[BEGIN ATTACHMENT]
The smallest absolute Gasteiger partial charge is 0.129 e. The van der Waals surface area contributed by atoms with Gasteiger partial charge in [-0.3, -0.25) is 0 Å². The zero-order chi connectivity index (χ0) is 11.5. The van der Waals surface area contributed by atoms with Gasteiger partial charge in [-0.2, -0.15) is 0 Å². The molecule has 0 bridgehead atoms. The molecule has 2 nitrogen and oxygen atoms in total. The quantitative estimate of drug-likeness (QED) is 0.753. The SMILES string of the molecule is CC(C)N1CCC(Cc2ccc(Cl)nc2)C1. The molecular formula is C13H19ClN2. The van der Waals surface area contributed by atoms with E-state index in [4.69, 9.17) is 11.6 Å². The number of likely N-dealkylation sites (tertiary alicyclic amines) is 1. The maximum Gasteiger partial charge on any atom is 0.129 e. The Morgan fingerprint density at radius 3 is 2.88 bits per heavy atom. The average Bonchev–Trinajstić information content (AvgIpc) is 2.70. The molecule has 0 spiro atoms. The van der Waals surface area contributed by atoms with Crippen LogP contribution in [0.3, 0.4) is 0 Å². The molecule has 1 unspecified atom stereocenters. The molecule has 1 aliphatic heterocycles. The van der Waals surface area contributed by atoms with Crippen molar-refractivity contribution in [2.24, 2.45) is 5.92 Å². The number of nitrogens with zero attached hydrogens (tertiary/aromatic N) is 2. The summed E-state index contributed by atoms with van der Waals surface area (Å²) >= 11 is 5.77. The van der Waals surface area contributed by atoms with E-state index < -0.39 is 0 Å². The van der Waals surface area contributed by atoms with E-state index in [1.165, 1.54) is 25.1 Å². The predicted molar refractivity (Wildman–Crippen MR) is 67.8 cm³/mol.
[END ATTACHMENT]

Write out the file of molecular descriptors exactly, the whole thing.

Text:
The smallest absolute Gasteiger partial charge is 0.129 e. The van der Waals surface area contributed by atoms with Gasteiger partial charge in [-0.3, -0.25) is 0 Å². The zero-order chi connectivity index (χ0) is 11.5. The van der Waals surface area contributed by atoms with Gasteiger partial charge in [-0.2, -0.15) is 0 Å². The molecule has 0 bridgehead atoms. The molecule has 2 nitrogen and oxygen atoms in total. The quantitative estimate of drug-likeness (QED) is 0.753. The SMILES string of the molecule is CC(C)N1CCC(Cc2ccc(Cl)nc2)C1. The molecular formula is C13H19ClN2. The van der Waals surface area contributed by atoms with E-state index in [4.69, 9.17) is 11.6 Å². The number of likely N-dealkylation sites (tertiary alicyclic amines) is 1. The maximum Gasteiger partial charge on any atom is 0.129 e. The Morgan fingerprint density at radius 3 is 2.88 bits per heavy atom. The average Bonchev–Trinajstić information content (AvgIpc) is 2.70. The molecule has 0 spiro atoms. The van der Waals surface area contributed by atoms with Crippen LogP contribution in [0.3, 0.4) is 0 Å². The molecule has 1 unspecified atom stereocenters. The molecule has 1 aliphatic heterocycles. The van der Waals surface area contributed by atoms with Crippen molar-refractivity contribution in [2.24, 2.45) is 5.92 Å². The number of nitrogens with zero attached hydrogens (tertiary/aromatic N) is 2. The summed E-state index contributed by atoms with van der Waals surface area (Å²) >= 11 is 5.77. The van der Waals surface area contributed by atoms with E-state index < -0.39 is 0 Å². The van der Waals surface area contributed by atoms with E-state index in [1.165, 1.54) is 25.1 Å². The predicted molar refractivity (Wildman–Crippen MR) is 67.8 cm³/mol.